The Stories Behind the Four Beers at Kölsch Fest This Weekend

Every beer has a story. But the beers at Prost's first annual Kölsch Fest are older than most.

By Marty Patail July 17, 2015

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Cologne, Germany

Image: S. Borisov

It's fair to say that the Kölsch is a fashionable style of beer right now. Indeed, drinking our way through the abundance of excellent Oregon offering while we compiled our list of Oregon's 25 Best Beers proved more challenging than we expected. (In case you're wondering, Occidental and Double Mountain eventually came out on top.) And that's a good problem to have. It's golden, smooth, and a perfect warm weather sipper. No wonder that Kölsch is so hot right now. 

But technically, Kölsch—like Champagne—can only be made in the region where it originated, in this case the city of Cologne (Köln in German). That narrow classification includes only 13 breweries in the world.

Lucky for us, starting Saturday at noon, Prost! is holding its first annual Kölsch Fest to celebrate four of these very old German beers. True to tradition, the beers will served in small 0.2l Stange glasses from a wreath-like serving tray called a Kölner Kranz.

Let us introduce you to what you'll be drinking:

Sünner is not only the oldest of the four, it is the oldest Kölsch brewery in the world, coming into being in 1830 (29 years before Oregon even became a state). Indeed, the term Kölsch was first applied to Sünner's beer, which used top-fermenting ale yeast instead of the more popular, bottom-fermenting lager yeast. Originally positioned at the foot of a busy wooden bridge across the Rhein, the brewery served a near constant stream of workers who crossed it. In the 1920s, the brewery moved further east, where it can still be found today. It is currently operated by the sixth generation of the Sünner family. 

This brewery was founded in 1894 in the Severin Quarter by Heinrich Reissdorf, whose farming family had had fallen on hard times. Reissdorf came into being during a time when Cologne was exploding with breweries. Between 1890 and 1910, the city saw 33 new breweries (most of which do not exist anymore). It was one of the few breweries to reemerge from the harsh post-WWII economy. After moving its operations to a new location in the city in 1996, Reissdorf is still owned and operated by the fourth generation of Reissdorf family.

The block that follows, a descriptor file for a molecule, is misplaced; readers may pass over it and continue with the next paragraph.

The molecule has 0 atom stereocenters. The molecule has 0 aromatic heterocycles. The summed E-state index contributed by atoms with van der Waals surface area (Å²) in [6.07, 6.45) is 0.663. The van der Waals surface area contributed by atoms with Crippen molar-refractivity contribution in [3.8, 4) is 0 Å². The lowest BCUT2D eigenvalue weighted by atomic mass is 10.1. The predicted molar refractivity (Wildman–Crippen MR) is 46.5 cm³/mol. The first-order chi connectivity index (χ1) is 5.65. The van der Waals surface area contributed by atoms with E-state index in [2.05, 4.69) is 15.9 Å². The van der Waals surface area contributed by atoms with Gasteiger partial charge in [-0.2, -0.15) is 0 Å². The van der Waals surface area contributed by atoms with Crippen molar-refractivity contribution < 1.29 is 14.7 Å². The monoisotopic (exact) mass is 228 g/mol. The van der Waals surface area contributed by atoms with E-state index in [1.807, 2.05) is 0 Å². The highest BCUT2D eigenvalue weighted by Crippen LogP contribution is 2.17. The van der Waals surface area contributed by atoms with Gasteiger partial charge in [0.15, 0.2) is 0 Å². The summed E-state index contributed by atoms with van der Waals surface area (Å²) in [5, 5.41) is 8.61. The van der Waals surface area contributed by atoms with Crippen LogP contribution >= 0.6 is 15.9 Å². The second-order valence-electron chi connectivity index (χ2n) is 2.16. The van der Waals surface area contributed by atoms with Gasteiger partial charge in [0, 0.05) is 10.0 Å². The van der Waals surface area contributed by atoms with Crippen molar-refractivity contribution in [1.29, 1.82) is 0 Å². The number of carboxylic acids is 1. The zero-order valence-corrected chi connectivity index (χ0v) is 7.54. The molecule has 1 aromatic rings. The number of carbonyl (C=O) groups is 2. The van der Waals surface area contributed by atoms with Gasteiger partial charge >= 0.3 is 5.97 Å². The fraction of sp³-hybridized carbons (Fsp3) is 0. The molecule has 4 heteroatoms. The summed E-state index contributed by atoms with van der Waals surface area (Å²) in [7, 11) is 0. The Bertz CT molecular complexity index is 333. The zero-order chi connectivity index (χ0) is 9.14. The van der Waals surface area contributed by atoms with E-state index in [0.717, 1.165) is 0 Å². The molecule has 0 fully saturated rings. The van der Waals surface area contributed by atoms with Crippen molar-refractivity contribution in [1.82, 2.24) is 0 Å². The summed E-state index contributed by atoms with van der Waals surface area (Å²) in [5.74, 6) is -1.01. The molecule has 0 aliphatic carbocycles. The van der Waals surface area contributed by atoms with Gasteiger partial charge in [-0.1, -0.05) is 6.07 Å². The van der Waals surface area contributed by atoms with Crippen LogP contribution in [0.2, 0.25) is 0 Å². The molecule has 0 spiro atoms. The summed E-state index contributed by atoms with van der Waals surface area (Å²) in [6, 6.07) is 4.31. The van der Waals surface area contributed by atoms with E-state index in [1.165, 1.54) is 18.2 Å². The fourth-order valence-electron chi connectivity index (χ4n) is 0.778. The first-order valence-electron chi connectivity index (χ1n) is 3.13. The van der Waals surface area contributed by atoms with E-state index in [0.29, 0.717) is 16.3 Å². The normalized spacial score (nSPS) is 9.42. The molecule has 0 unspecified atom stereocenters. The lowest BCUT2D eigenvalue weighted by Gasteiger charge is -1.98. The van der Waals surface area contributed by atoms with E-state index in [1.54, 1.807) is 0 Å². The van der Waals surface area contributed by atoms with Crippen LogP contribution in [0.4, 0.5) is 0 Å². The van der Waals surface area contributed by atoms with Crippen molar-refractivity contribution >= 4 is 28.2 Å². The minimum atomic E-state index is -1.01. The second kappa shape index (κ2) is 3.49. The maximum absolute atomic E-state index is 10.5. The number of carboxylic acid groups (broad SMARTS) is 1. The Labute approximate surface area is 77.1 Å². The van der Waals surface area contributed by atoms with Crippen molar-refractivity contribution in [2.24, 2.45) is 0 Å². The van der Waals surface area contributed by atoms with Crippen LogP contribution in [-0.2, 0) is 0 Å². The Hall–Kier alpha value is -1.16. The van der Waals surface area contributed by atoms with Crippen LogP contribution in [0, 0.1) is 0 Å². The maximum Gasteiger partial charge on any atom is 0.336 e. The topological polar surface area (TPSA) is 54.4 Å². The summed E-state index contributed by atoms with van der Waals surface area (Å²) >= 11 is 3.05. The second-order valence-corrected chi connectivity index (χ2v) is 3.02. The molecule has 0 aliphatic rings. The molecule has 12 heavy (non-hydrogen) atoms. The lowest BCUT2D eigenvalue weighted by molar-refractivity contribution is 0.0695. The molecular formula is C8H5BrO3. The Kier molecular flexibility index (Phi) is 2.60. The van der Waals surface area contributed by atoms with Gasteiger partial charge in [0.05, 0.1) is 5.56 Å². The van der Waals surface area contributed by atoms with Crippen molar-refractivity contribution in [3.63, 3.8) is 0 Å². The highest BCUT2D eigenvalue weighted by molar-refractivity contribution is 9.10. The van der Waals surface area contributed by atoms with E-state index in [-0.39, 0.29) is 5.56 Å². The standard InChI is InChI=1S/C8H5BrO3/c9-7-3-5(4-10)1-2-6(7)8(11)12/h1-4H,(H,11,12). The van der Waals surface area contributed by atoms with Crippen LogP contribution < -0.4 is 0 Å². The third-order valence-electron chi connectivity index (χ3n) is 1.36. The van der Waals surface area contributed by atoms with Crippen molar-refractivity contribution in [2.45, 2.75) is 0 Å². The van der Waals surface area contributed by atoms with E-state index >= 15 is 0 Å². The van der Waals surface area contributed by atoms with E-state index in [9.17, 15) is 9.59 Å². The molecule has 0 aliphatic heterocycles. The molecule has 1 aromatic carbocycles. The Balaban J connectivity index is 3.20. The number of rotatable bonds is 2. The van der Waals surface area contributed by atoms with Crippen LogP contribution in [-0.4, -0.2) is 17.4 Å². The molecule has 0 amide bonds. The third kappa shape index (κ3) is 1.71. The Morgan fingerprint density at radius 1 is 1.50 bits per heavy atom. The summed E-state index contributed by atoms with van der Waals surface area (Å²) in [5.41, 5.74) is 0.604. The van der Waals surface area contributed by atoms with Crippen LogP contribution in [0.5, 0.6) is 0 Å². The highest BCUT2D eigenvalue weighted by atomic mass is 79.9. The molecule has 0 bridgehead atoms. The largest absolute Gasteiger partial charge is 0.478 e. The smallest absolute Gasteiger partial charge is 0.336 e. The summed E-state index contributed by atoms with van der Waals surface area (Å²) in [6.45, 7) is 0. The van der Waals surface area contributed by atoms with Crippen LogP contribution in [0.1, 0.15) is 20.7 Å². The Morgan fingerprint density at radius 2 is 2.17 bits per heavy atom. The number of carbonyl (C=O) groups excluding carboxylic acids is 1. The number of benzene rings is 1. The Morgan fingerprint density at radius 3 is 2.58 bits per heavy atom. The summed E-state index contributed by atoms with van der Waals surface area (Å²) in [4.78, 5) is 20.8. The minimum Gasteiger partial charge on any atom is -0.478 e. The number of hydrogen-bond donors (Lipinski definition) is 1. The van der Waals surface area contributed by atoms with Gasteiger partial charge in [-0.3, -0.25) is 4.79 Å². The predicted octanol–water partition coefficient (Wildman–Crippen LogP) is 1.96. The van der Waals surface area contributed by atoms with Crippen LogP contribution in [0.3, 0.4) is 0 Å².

Another fourth generation brewery, this brewery was founded in 1900 just outside of Cologne by a man named Ernst Kind, who learned his craft at Weihenstephaner in Bavaria. (Incidentally, you can frequently find Weihenstephaner's excellent Hefeweizen in bottle shops around Portland). The brewery has undergone several confusing name changes but since 1976 has been known as Erzquell. While Kind's first beer was a Pils, these days Zunft (meaning "guild") is Erzquell's flagship Kölsch. Fun fact: the current owner (Kind's great-grandson) has a fantastic name: Axel Haas

The youngest brewery of the four, Früh was founded in 1904 by an already-successful brewer Peter Josef Früh. After the brewery's production facility somehow escaped the destruction of WWII (which leveled about 90 percent of the inner city), the brewery helped other less-fortunate breweries recover by brewing so-called Dünnbier for them to sell ("thin bier" which contains less than 2 percent ABV) —in addition to their own Kölsch. As with the other breweries, Früh is still operated by the original family. 

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